SWEET Christmas music filled the 200-year-old St George’s Church in Penang, as Kuala Lumpur-based choral group Cantus Musicus together with the church choir entertained the congregation at the Festival of Nine Lessons and Carols.
The 40-member choir sang carols and hymns like Once in Royal David’s City, All Praise to Thee, Angels We Have Heard On High, O Little Town of Bethlehem, O Come All Ye Faithful, My Brightest and Best, Rejoice! Christ is Born and Lullaby.
The featured choristers were Beatrix Wilhemina Solomon, Meiji Khor, Chan Wen Li and Lisa Ho, who was also the music director.
They were accompanied on the organ by Peter Chin, Matthew Arwinraj, Jason William and Teddy Cheng with Cantus Musicus’ Tim Cotter on the percussion.
In between the carols and hymns, there were readings from the Bible by Dr Patrick Sweeting (retired United Nations Peacekeeping Department manager) and David Chiang (St Nicholas’ Home general manager) among others.
William, who is also the festival co-ordinator, said this was the third time that the Festival of Nine Lessons and Carols led by church vicar Suffragan Bishop Charles Samuel was held at the church.
“More than 300 people attended the festival, which is especially popular with the local expat community.
“The church choir had been preparing for the festival since June. They would practise for two hours each week leading up to the event on Sunday, ” he said.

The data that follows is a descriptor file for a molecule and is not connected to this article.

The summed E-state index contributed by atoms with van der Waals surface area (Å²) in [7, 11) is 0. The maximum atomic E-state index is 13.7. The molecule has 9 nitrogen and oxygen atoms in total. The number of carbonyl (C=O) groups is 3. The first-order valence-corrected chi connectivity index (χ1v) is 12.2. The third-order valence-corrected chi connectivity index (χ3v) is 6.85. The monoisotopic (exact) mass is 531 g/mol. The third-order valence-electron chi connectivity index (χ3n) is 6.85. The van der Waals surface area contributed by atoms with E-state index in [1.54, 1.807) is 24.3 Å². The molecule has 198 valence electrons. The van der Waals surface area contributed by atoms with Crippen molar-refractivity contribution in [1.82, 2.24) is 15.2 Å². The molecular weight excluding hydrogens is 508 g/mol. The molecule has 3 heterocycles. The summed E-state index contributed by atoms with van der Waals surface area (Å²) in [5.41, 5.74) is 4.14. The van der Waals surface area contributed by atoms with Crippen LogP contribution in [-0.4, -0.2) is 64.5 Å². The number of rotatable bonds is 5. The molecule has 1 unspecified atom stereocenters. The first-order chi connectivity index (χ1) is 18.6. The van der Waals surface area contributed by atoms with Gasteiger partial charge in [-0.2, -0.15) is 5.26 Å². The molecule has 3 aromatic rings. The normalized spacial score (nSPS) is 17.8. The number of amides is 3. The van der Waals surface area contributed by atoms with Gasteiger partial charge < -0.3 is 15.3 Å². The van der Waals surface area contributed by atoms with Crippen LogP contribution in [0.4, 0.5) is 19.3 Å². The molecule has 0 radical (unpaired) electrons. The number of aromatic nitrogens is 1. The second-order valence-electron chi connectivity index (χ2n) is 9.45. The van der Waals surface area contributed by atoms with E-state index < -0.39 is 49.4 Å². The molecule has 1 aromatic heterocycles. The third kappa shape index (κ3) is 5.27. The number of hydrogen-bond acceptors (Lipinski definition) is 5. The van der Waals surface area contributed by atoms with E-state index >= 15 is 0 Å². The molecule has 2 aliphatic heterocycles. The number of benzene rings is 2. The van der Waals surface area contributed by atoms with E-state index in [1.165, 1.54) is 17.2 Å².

The Festival of Nine Lessons and Carols was originally a Christmas Eve carol service held in the King’s College Chapel at the University of Cambridge in United Kingdom.
This service, which is about the coming of Christ into the world told through songs and scriptural texts, was first introduced in 1918 by Eric Milner-White.
He was convinced that the Church of England at that time needed a more imaginative church service during the Advent season.
The popularity of the service was established when the service began to be broadcast by the BBC in 1928, and, except for 1930, has been broadcast every year since.
During the 1930s, the service reached a worldwide audience when the BBC began broadcasting the service on its Overseas Service.
Over the years, the festival has been adapted to suit the varied forms of service in many churches worldwide, but the message was always the same that Christ came into a fallen world of sin to redeem mankind.
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